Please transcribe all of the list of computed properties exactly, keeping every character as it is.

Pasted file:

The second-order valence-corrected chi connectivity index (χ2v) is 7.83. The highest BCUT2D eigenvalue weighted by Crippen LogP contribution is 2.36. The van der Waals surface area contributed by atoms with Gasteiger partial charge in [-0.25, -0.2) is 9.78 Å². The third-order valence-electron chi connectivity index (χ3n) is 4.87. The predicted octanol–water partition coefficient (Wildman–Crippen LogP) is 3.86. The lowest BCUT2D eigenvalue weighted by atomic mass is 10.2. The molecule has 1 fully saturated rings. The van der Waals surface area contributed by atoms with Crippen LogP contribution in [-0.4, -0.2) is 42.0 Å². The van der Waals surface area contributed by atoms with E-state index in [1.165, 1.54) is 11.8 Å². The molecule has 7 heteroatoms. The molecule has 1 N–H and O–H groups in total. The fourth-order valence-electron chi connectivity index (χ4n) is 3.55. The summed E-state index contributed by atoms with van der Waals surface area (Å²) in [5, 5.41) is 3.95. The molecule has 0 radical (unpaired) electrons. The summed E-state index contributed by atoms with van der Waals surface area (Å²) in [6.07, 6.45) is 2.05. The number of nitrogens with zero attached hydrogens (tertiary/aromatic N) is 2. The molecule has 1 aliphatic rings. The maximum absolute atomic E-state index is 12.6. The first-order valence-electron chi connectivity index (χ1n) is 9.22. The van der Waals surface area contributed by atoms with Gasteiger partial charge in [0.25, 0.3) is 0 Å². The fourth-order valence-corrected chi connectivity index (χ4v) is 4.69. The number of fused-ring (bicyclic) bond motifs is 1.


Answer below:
The second-order valence-corrected chi connectivity index (χ2v) is 7.83. The highest BCUT2D eigenvalue weighted by Crippen LogP contribution is 2.36. The van der Waals surface area contributed by atoms with Gasteiger partial charge in [-0.25, -0.2) is 9.78 Å². The third-order valence-electron chi connectivity index (χ3n) is 4.87. The predicted octanol–water partition coefficient (Wildman–Crippen LogP) is 3.86. The lowest BCUT2D eigenvalue weighted by atomic mass is 10.2. The molecule has 1 fully saturated rings. The van der Waals surface area contributed by atoms with Crippen LogP contribution in [-0.4, -0.2) is 42.0 Å². The van der Waals surface area contributed by atoms with E-state index in [1.165, 1.54) is 11.8 Å². The molecule has 7 heteroatoms. The molecule has 1 N–H and O–H groups in total. The fourth-order valence-electron chi connectivity index (χ4n) is 3.55. The summed E-state index contributed by atoms with van der Waals surface area (Å²) in [5, 5.41) is 3.95. The molecule has 0 radical (unpaired) electrons. The summed E-state index contributed by atoms with van der Waals surface area (Å²) in [6.07, 6.45) is 2.05. The number of nitrogens with zero attached hydrogens (tertiary/aromatic N) is 2. The molecule has 1 aliphatic rings. The maximum absolute atomic E-state index is 12.6. The first-order valence-electron chi connectivity index (χ1n) is 9.22. The van der Waals surface area contributed by atoms with Gasteiger partial charge in [0.25, 0.3) is 0 Å². The fourth-order valence-corrected chi connectivity index (χ4v) is 4.69. The number of fused-ring (bicyclic) bond motifs is 1.